Exercise – to a point – helps fight off colds, flu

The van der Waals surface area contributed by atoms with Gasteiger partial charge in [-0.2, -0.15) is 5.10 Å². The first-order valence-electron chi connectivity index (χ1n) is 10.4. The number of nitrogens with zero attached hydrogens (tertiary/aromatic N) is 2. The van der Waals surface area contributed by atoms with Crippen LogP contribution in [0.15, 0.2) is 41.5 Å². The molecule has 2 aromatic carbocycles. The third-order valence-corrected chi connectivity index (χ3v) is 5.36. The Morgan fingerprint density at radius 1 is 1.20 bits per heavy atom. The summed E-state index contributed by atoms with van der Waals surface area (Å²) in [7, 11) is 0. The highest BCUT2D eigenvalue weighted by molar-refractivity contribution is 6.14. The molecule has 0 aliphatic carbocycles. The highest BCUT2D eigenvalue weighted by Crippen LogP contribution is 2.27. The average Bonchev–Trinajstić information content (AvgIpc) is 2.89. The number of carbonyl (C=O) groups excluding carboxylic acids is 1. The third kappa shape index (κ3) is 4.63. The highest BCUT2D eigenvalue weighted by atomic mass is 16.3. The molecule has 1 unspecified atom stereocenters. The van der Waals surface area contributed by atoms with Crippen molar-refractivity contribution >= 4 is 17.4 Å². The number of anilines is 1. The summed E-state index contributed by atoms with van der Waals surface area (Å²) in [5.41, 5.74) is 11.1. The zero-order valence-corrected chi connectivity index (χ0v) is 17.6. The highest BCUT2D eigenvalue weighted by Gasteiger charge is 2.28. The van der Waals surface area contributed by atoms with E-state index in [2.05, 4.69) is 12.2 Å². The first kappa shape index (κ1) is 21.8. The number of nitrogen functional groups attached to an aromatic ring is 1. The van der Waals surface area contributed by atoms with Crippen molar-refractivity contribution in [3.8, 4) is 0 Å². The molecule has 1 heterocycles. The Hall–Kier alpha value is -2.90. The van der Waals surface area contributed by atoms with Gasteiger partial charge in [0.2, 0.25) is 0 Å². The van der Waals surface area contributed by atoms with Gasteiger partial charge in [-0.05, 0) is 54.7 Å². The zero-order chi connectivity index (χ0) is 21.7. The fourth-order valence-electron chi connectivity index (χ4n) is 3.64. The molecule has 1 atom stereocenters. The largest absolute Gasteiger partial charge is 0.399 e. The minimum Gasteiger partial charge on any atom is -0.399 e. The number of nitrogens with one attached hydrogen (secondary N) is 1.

first_img The problem is that marathons are held every month of the year, and many athletes’ workout schedules are dictated by the events they compete in, Flynn said. David C. Nieman, director of the Human Performance Laboratory at Appalachian State University in Boone, N.C., and a former president of the International Society of Exercise Immunology, said his research shows that moderate exercise increases the recirculation of important immune cells, especially from bone marrow, the lungs and the spleen. It has the effect of cleaning up the body. “Over time this adds up, much like a housekeeper who comes to your house every day for a half hour. At the end of a month, your house looks a lot better,” Nieman said. But to achieve such beneficial effects, someone has to exercise about five times a week, Nieman said. Nieman agreed with Flynn that grueling endurance training can hurt the immune system: For athletes running 60 miles a week, research shows, their odds of sickness double compared with those who run less. “You can push it too far, and the body says, ‘This good thing is hurting me here,”‘ Nieman said. 160Want local news?Sign up for the Localist and stay informed Something went wrong. Please try again.subscribeCongratulations! You’re all set! AD Quality Auto 360p 720p 1080p Top articles1/5READ MOREGift Box shows no rust in San Antonio Stakes win at Santa Anita But at a certain point, the physical stress of a long workout undermines the immune system and leaves the endurance athlete even more vulnerable to infection than before a workout. “The general consensus, I believe, is that 30 minutes, three or four times a week, is generally considered to have positive effects,” said Michael Flynn, who studies exercise’s effects on the immune system at Purdue University in West Lafayette. One study showed that jogging about 10 miles a week was beneficial to the body’s defenses, but 20 miles was associated with an increased risk of infection, Flynn said. “There’s pretty good evidence that the intensity of prolonged exercise suppresses certain aspects of the immune system,” Flynn said. “If someone is just doing fitness exercise, it seems like their resistance is better.” So should marathon runners simply scale back their workouts during the cold and flu season? INDIANAPOLIS – Ingrid Ozols Perdue runs several miles a week, lifts weights, cycles, does Pilates and even gets in an occasional kickboxing workout – a regimen she credits with keeping her free of colds and the flu. “I really haven’t been ill,” said the 50-year-old dermatologist from the Indianapolis suburb of Carmel. “I think I’m healthier when I exercise. I think it’s positive for me.” Experts say she’s right – to a point. Research shows moderate amounts of aerobic exercise such as jogging, brisk walking and cycling during the cold and flu season boost the body’s defenses against viruses and bacteria. last_img read more